preemptive language is "as inclusive" as that of the Cigarette Act and holding that there is "no difference between the operative effect of the two acts"). Accordingly, we hold that, like the Cigarette Act, FIFRA preempts state common law actions.
In support of our holding, we note that each of the six Circuit Courts which has considered the issue post-Cippolone has concluded that the preemptive scope of § 136v(b) encompasses state common law actions. See MacDonald v. Monsanto Co., 27 F.3d 1021, 1024 (5th Cir. 1994); King v. E.I. Dupont De Nemours & Co., 996 F.2d at 1349; Worm v. American Cyanamid Co., 5 F.3d 744, 749 (4th Cir. 1993); Shaw v. Dow Brands, Inc., 994 F.2d at 371; Arkansas-Platte II, 981 F.2d at 1179; Papas v. Upjohn Co., 985 F.2d 516, 518 (11th Cir.) ("Papas II "), cert. denied, 126 L. Ed. 2d 248, 114 S. Ct. 300 (1993). As mentioned above, Chief Judge Cahn of this Court also came to this conclusion. See Kenepp, 859 F. Supp. at 815.
We decline plaintiffs' invitation to adopt the pre-Cippolone holding of Ferebee. To begin with, Ferebee employed an implied preemption analysis, whereas the Supreme Court has indicated that the express preemption analysis employed in Cippolone applies to § 136v(b) of FIFRA. Moreover, Ferebee 's holding was based in part on the D.C. Circuit's reasoning that, unlike direct regulation, state common law tort actions do not necessarily conflict with federal labeling law because they do not require defendants to change their labels, leaving them free to choose to pay damage awards instead. See 736 F.2d at 1541. The Supreme Court has apparently rejected the suggestion that this distinction warrants a conclusion that positive enactments impose "requirements or prohibitions" while common law rules do not. See Cippolone, 112 S. Ct. at 2620 (explaining that like the duties imposed by positive enactments, the duties imposed by common law rules are also "requirements or prohibitions"). Accordingly, we agree with the other courts which have found that Ferebee is of questionable validity after Cippolone. See, e.g., King v. E. I. DuPont de Nemours & Co., 996 F.2d at 1351 (noting that after Cippolone and the subsequent circuit court cases interpreting § 136v(b) it was "impossible to predict" whether the D.C. Circuit would still follow Ferebee); Stamps v. Collagen Corp., 984 F.2d 1416, 1424 (5th Cir.), cert. denied, 126 L. Ed. 2d 54, 114 S. Ct. 86 (1993) ("We do not believe the [preemption] analysis [in Ferebee ] can be said to have survived Cippolone. . . ."); Shaw v. Dow Brands, Inc., 994 F.2d at 370 (finding that plaintiff's argument based on Ferebee "evaporated last summer when the Supreme Court decided Cippolone "). We therefore decline to follow its holding.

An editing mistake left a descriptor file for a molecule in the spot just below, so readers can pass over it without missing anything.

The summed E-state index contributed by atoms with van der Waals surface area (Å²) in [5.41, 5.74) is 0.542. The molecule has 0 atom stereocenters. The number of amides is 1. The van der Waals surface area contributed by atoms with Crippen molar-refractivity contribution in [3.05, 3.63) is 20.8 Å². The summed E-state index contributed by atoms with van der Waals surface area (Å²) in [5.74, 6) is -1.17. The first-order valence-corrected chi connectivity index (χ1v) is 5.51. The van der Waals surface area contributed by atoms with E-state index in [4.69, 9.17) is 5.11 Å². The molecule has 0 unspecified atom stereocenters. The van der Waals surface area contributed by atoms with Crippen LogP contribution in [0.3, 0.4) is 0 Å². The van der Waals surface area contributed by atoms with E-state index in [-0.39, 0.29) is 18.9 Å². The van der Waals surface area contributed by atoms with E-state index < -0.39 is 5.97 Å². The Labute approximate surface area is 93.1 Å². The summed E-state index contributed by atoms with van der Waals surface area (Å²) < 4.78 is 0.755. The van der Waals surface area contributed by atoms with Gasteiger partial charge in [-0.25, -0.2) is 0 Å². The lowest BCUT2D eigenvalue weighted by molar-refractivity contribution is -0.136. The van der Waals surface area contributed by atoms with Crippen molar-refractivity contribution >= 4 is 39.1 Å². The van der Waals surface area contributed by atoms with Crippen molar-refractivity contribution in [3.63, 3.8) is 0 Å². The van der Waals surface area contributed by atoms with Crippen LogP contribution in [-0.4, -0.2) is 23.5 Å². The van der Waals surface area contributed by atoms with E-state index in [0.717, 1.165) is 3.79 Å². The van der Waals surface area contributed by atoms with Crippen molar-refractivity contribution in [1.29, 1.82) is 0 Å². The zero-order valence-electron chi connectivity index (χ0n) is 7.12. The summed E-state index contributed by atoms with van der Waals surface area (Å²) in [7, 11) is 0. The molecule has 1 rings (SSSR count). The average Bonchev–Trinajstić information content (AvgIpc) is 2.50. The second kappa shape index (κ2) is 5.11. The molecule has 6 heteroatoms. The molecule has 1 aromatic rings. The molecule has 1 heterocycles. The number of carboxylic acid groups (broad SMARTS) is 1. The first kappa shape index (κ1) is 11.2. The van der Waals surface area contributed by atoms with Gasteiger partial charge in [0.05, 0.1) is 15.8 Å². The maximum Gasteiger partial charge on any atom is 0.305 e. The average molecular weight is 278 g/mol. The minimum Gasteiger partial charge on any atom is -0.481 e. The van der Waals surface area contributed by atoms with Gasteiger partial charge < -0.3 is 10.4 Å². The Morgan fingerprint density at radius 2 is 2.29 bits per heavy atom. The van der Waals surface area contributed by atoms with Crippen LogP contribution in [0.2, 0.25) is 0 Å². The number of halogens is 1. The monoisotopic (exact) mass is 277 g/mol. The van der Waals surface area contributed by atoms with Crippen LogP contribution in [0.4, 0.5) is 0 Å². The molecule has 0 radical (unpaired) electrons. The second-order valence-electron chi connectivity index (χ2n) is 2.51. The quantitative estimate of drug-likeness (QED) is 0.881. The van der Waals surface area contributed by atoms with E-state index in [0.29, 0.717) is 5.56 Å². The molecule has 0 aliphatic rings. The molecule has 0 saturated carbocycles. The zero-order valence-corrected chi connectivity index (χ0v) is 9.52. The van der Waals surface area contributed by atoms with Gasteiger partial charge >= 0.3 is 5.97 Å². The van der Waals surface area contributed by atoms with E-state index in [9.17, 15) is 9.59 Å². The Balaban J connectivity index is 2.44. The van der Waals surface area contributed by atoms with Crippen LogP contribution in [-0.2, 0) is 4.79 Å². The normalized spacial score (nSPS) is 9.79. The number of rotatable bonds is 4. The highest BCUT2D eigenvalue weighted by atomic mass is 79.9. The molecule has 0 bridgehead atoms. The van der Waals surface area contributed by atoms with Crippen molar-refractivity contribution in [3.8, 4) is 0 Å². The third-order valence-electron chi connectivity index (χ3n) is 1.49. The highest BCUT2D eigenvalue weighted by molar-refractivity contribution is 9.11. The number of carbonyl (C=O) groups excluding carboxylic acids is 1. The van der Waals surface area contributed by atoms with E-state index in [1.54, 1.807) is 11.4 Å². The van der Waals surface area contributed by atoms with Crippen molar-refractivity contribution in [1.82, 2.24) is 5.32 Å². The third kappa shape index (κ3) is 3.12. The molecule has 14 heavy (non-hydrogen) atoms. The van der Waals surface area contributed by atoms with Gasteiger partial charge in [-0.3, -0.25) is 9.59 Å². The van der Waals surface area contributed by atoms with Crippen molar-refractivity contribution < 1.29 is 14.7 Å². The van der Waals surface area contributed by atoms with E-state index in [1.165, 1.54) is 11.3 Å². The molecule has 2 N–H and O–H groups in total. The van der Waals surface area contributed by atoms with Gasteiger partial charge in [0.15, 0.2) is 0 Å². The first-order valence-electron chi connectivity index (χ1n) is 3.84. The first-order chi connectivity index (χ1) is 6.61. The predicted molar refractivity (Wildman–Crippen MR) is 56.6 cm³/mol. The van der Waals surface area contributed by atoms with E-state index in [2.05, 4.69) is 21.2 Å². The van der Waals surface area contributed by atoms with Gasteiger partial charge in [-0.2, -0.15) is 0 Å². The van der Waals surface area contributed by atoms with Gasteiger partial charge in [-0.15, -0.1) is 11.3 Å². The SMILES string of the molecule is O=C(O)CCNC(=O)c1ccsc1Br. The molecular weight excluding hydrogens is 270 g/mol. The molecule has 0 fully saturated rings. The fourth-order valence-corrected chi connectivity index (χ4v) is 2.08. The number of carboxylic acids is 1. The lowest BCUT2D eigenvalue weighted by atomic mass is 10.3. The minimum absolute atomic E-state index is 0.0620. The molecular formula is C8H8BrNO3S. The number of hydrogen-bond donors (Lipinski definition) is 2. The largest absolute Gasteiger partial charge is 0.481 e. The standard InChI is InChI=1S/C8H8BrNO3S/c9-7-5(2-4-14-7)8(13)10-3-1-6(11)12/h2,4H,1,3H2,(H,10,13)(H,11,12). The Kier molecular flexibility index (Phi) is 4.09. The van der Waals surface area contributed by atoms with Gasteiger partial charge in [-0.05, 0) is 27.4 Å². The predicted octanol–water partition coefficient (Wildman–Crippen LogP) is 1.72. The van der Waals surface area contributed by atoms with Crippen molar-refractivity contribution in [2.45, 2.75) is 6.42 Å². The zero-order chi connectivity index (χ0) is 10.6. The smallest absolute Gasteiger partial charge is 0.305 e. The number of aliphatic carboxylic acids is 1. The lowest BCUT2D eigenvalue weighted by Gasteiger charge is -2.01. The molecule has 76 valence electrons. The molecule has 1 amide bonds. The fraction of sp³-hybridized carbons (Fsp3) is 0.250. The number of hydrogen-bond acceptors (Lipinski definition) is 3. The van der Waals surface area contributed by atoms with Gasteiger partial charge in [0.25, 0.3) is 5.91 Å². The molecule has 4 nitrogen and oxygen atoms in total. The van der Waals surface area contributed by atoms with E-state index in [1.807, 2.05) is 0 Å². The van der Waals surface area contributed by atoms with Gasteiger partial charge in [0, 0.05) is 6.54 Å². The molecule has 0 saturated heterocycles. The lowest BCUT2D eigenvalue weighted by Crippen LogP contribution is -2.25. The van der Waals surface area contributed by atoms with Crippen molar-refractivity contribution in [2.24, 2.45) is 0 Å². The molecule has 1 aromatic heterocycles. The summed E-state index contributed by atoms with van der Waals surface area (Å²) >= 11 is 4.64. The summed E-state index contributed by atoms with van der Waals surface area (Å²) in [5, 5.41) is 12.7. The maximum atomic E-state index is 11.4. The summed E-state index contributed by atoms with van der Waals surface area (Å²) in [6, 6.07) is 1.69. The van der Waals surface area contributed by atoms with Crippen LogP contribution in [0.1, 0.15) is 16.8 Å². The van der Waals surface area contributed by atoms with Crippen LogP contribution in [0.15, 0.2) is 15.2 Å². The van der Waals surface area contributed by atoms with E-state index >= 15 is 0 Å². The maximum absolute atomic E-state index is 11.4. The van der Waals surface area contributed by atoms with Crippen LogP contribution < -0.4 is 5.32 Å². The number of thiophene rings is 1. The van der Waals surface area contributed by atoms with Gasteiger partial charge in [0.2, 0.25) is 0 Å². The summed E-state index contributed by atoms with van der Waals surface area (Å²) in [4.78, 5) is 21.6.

The Court also rejects plaintiffs' argument that the absence of the phrase "state law" from § 136v(b) creates a "significant and compelling" difference between that provision and the section of the Cigarette Act at issue in Cippolone.